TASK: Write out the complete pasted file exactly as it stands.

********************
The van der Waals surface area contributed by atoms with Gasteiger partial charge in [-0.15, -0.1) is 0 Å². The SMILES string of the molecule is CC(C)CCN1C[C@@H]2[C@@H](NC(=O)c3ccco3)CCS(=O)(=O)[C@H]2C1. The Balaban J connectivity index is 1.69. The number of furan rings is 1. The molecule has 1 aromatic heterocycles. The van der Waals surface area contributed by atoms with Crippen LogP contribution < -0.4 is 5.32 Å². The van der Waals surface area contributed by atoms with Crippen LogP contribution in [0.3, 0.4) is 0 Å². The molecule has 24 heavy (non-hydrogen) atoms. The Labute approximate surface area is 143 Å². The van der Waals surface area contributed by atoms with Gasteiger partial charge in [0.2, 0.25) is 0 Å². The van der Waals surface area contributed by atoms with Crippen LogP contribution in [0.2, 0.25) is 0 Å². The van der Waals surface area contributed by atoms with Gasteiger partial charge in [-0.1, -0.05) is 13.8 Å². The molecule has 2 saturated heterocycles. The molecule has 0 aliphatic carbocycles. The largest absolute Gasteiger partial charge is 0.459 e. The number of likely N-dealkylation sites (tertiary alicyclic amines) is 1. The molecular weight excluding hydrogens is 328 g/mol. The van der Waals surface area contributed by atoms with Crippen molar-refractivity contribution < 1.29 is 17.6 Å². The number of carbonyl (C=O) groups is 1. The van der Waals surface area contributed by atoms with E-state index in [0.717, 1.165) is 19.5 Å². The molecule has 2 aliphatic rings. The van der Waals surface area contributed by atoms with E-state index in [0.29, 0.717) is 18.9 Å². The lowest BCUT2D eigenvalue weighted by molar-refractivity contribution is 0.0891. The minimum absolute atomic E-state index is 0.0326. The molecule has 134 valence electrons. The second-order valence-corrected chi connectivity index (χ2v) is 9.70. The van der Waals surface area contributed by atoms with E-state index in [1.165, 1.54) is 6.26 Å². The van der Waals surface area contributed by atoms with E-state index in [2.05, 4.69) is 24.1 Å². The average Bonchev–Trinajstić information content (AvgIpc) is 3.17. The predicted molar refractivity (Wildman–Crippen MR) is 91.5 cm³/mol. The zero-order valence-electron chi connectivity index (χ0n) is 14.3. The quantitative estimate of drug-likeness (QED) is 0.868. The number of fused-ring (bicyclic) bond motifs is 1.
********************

The van der Waals surface area contributed by atoms with Gasteiger partial charge in [-0.15, -0.1) is 0 Å². The SMILES string of the molecule is CC(C)CCN1C[C@@H]2[C@@H](NC(=O)c3ccco3)CCS(=O)(=O)[C@H]2C1. The Balaban J connectivity index is 1.69. The number of furan rings is 1. The molecule has 1 aromatic heterocycles. The van der Waals surface area contributed by atoms with Crippen LogP contribution < -0.4 is 5.32 Å². The van der Waals surface area contributed by atoms with Crippen LogP contribution in [0.3, 0.4) is 0 Å². The molecule has 24 heavy (non-hydrogen) atoms. The Labute approximate surface area is 143 Å². The van der Waals surface area contributed by atoms with Gasteiger partial charge in [0.2, 0.25) is 0 Å². The van der Waals surface area contributed by atoms with Crippen LogP contribution in [0.2, 0.25) is 0 Å². The van der Waals surface area contributed by atoms with Gasteiger partial charge in [-0.1, -0.05) is 13.8 Å². The molecule has 2 saturated heterocycles. The molecule has 0 aliphatic carbocycles. The largest absolute Gasteiger partial charge is 0.459 e. The number of likely N-dealkylation sites (tertiary alicyclic amines) is 1. The molecular weight excluding hydrogens is 328 g/mol. The van der Waals surface area contributed by atoms with Crippen molar-refractivity contribution < 1.29 is 17.6 Å². The number of carbonyl (C=O) groups is 1. The van der Waals surface area contributed by atoms with E-state index in [0.717, 1.165) is 19.5 Å². The molecule has 2 aliphatic rings. The van der Waals surface area contributed by atoms with E-state index in [0.29, 0.717) is 18.9 Å². The lowest BCUT2D eigenvalue weighted by molar-refractivity contribution is 0.0891. The minimum absolute atomic E-state index is 0.0326. The molecule has 134 valence electrons. The second-order valence-corrected chi connectivity index (χ2v) is 9.70. The van der Waals surface area contributed by atoms with E-state index in [1.165, 1.54) is 6.26 Å². The van der Waals surface area contributed by atoms with E-state index in [2.05, 4.69) is 24.1 Å². The average Bonchev–Trinajstić information content (AvgIpc) is 3.17. The predicted molar refractivity (Wildman–Crippen MR) is 91.5 cm³/mol. The zero-order valence-electron chi connectivity index (χ0n) is 14.3. The quantitative estimate of drug-likeness (QED) is 0.868. The number of fused-ring (bicyclic) bond motifs is 1.